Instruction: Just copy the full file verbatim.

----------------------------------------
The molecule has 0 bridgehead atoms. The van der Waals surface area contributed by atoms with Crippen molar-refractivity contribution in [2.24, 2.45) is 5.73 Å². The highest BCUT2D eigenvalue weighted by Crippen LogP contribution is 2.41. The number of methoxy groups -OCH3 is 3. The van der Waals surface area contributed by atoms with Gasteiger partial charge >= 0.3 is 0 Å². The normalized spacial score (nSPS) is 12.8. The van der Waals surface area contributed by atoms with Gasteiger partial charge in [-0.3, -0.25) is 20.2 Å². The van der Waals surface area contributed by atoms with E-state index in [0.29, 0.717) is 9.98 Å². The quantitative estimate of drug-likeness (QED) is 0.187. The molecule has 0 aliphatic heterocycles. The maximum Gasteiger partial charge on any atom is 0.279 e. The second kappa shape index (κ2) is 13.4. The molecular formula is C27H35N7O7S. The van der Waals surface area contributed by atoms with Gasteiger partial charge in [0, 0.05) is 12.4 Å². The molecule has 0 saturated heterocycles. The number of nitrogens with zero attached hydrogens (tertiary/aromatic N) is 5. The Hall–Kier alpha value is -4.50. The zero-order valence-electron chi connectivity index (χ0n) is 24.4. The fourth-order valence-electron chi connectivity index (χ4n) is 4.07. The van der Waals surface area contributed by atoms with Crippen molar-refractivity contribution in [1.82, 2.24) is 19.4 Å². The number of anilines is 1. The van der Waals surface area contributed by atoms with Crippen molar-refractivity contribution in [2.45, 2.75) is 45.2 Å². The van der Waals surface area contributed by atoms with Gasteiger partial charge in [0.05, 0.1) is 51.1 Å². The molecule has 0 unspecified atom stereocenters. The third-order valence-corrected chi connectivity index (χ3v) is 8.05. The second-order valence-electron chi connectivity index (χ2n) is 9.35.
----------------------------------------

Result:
The molecule has 0 bridgehead atoms. The van der Waals surface area contributed by atoms with Crippen molar-refractivity contribution in [2.24, 2.45) is 5.73 Å². The highest BCUT2D eigenvalue weighted by Crippen LogP contribution is 2.41. The number of methoxy groups -OCH3 is 3. The van der Waals surface area contributed by atoms with Gasteiger partial charge >= 0.3 is 0 Å². The normalized spacial score (nSPS) is 12.8. The van der Waals surface area contributed by atoms with Gasteiger partial charge in [-0.3, -0.25) is 20.2 Å². The van der Waals surface area contributed by atoms with E-state index in [0.29, 0.717) is 9.98 Å². The quantitative estimate of drug-likeness (QED) is 0.187. The molecule has 0 aliphatic heterocycles. The maximum Gasteiger partial charge on any atom is 0.279 e. The second kappa shape index (κ2) is 13.4. The molecular formula is C27H35N7O7S. The van der Waals surface area contributed by atoms with Gasteiger partial charge in [0, 0.05) is 12.4 Å². The molecule has 0 saturated heterocycles. The number of nitrogens with zero attached hydrogens (tertiary/aromatic N) is 5. The Hall–Kier alpha value is -4.50. The zero-order valence-electron chi connectivity index (χ0n) is 24.4. The fourth-order valence-electron chi connectivity index (χ4n) is 4.07. The van der Waals surface area contributed by atoms with Crippen molar-refractivity contribution in [1.82, 2.24) is 19.4 Å². The number of anilines is 1. The van der Waals surface area contributed by atoms with Crippen molar-refractivity contribution in [2.45, 2.75) is 45.2 Å². The van der Waals surface area contributed by atoms with Gasteiger partial charge in [0.05, 0.1) is 51.1 Å². The molecule has 0 unspecified atom stereocenters. The third-order valence-corrected chi connectivity index (χ3v) is 8.05. The second-order valence-electron chi connectivity index (χ2n) is 9.35.